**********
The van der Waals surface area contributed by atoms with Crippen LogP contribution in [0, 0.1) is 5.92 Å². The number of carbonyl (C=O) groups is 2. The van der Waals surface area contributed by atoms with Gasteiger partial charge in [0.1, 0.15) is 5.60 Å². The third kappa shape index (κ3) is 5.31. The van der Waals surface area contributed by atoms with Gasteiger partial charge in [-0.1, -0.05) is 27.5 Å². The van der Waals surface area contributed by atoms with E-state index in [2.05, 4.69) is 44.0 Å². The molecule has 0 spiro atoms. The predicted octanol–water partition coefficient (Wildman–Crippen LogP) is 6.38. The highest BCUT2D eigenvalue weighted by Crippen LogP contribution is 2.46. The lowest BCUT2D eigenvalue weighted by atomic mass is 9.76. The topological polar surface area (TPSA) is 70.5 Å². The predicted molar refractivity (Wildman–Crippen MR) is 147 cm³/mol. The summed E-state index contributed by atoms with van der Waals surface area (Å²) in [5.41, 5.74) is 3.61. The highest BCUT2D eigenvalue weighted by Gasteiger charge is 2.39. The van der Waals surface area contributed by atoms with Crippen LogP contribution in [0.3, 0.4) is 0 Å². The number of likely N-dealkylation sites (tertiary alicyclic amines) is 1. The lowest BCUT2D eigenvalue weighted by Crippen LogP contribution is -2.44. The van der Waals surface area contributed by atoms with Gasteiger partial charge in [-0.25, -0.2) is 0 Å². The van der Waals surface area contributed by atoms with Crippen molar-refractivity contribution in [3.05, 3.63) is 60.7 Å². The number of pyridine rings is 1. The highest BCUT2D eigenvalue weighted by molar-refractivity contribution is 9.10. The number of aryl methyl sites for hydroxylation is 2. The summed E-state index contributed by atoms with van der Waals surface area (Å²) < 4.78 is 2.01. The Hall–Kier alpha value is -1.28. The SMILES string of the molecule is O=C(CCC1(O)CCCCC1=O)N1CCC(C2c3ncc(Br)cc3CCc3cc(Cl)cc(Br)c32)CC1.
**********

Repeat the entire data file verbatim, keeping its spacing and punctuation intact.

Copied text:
The van der Waals surface area contributed by atoms with Crippen LogP contribution in [0, 0.1) is 5.92 Å². The number of carbonyl (C=O) groups is 2. The van der Waals surface area contributed by atoms with Gasteiger partial charge in [0.1, 0.15) is 5.60 Å². The third kappa shape index (κ3) is 5.31. The van der Waals surface area contributed by atoms with Gasteiger partial charge in [-0.1, -0.05) is 27.5 Å². The van der Waals surface area contributed by atoms with E-state index in [2.05, 4.69) is 44.0 Å². The molecule has 0 spiro atoms. The predicted octanol–water partition coefficient (Wildman–Crippen LogP) is 6.38. The highest BCUT2D eigenvalue weighted by Crippen LogP contribution is 2.46. The lowest BCUT2D eigenvalue weighted by atomic mass is 9.76. The topological polar surface area (TPSA) is 70.5 Å². The predicted molar refractivity (Wildman–Crippen MR) is 147 cm³/mol. The summed E-state index contributed by atoms with van der Waals surface area (Å²) in [5.41, 5.74) is 3.61. The highest BCUT2D eigenvalue weighted by Gasteiger charge is 2.39. The van der Waals surface area contributed by atoms with Crippen LogP contribution in [0.3, 0.4) is 0 Å². The number of likely N-dealkylation sites (tertiary alicyclic amines) is 1. The lowest BCUT2D eigenvalue weighted by Crippen LogP contribution is -2.44. The van der Waals surface area contributed by atoms with Gasteiger partial charge in [-0.25, -0.2) is 0 Å². The van der Waals surface area contributed by atoms with Crippen molar-refractivity contribution in [3.05, 3.63) is 60.7 Å². The number of pyridine rings is 1. The highest BCUT2D eigenvalue weighted by molar-refractivity contribution is 9.10. The number of aryl methyl sites for hydroxylation is 2. The summed E-state index contributed by atoms with van der Waals surface area (Å²) < 4.78 is 2.01. The Hall–Kier alpha value is -1.28. The SMILES string of the molecule is O=C(CCC1(O)CCCCC1=O)N1CCC(C2c3ncc(Br)cc3CCc3cc(Cl)cc(Br)c32)CC1.